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Supervisor of Banks David Zaken today published a draft for comments by the public regarding the benchmark conditions for establishing credit unions in Israel, and the stages required for their establishment. This is another stage in the adoption of the recommendations of the Team to Examine Increasing Competitiveness in the Banking System, and comes in addition to other measures taken by the Banking Supervision Department to increase competition in the banking system, particularly increasing the number of parties active within and outside the banking system.

A “credit union” is a cooperative financial association[1] owned and controlled by its members, which does not operate for profit. A credit union is intended to provide its members with bank account management services, savings, obtaining loans, and obtaining other basic banking services. These narrowed services may provide a framework for the management of current account activities, and may constitute a worthwhile alternative to managing an account at a commercial bank for a significant portion of the population.

The draft details the activities and measures required on the part of anyone wishing to establish a credit union, and the manner in which the Banking Supervision Department will guide the process of establishing the union, up to the point of obtaining a license of a banking business. According to the estimated timetable that is detailed in the draft, the duration from the first application to the Banking Supervision Department until obtaining a license should be about two years.

The draft sets forth that the shareholders who are members of a credit union, as it is a cooperative financial institution, are the account holders themselves, and they are the ones who choose the Board of Directors of the credit union. Rules will be set for each credit union, that will define the rights and conditions of membership in them, subject to the requirements of the law, and based on a common bond among the members, and only a member of the union will be permitted to manage an account in it.

Credit unions will operate based on a social orientation, and will set themselves the objective of improving the well-being of their members. Profits will be invested in improving services to the members, in order to ensure their well-being, and in the growth of the credit unions themselves. The establishment of credit unions may contribute to increased competition in the banking system, since their reduced cost structure and social character will lead to services to their members being provided under relatively good conditions. These unions may attract an attractive community of customers, thereby leading indirectly to an improvement in terms within the banking system for that response group.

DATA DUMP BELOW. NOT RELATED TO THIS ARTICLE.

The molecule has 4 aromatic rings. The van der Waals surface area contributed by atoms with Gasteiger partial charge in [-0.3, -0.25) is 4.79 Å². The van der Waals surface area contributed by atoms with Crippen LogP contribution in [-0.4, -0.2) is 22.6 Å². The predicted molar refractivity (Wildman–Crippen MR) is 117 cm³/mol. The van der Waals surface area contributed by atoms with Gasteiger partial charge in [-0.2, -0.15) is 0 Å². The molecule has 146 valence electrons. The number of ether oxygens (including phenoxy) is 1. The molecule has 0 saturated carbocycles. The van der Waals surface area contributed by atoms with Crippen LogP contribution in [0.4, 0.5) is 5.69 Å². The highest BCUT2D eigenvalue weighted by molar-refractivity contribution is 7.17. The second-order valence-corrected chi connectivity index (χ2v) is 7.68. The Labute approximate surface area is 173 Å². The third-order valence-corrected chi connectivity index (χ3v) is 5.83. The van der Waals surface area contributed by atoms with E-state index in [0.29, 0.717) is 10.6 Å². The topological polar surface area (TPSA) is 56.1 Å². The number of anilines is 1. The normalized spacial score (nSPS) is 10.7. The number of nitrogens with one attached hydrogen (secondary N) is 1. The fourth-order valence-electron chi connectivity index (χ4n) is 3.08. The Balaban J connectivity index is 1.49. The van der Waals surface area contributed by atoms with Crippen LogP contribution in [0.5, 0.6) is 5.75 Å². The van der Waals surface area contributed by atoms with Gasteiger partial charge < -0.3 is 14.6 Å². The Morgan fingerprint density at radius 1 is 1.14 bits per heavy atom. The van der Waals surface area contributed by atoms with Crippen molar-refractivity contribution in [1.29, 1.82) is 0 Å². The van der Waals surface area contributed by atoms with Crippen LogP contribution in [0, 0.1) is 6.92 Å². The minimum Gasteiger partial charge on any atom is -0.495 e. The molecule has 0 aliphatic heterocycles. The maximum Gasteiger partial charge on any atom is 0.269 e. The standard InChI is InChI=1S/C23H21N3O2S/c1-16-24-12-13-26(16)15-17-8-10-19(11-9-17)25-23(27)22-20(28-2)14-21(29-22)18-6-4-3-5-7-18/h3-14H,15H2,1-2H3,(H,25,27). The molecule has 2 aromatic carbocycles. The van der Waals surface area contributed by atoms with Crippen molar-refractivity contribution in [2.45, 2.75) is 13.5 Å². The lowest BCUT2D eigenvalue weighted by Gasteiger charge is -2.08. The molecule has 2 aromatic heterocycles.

With the aim of ensuring the stability of credit unions, and in order to prevent the possible damage of the collapse of “new players” that will increase competition for a short period but not survive over time, prudential requirements have been set that will be applied to credit unions as listed in the draft, including:
  • Initial capital totaling no less than NIS 75 million;
  •  Formulation of a business plan that details how the union plans to serve the needs of its intended members, in accordance with their characteristics. The business plan, including the minimum number of union members, will be submitted for approval of the Banking Supervision Department;
  •  Requirements regarding the computer and operational systems.
Supervisor of Banks David Zaken said, ”In parallel with the many measures we have taken in recent years to remove obstacles that hampered the development of competition in the banking system, it is very important to also create the conditions that will make it possible for new players to enter the market. The document that we are publishing today will make it easier for potential credit unions to undergo the process and to start operating as a cooperative banking entity. At the same time, we will insist that all of the unions have the stability required of an entity that manages the public’s money.”

[1]    A credit union will apparently be incorporated as a “Cooperative Association”, but if legal difficulties arise, it may also be possible to incorporate in another fashion, such as a “Charitable Company” (company for the public good).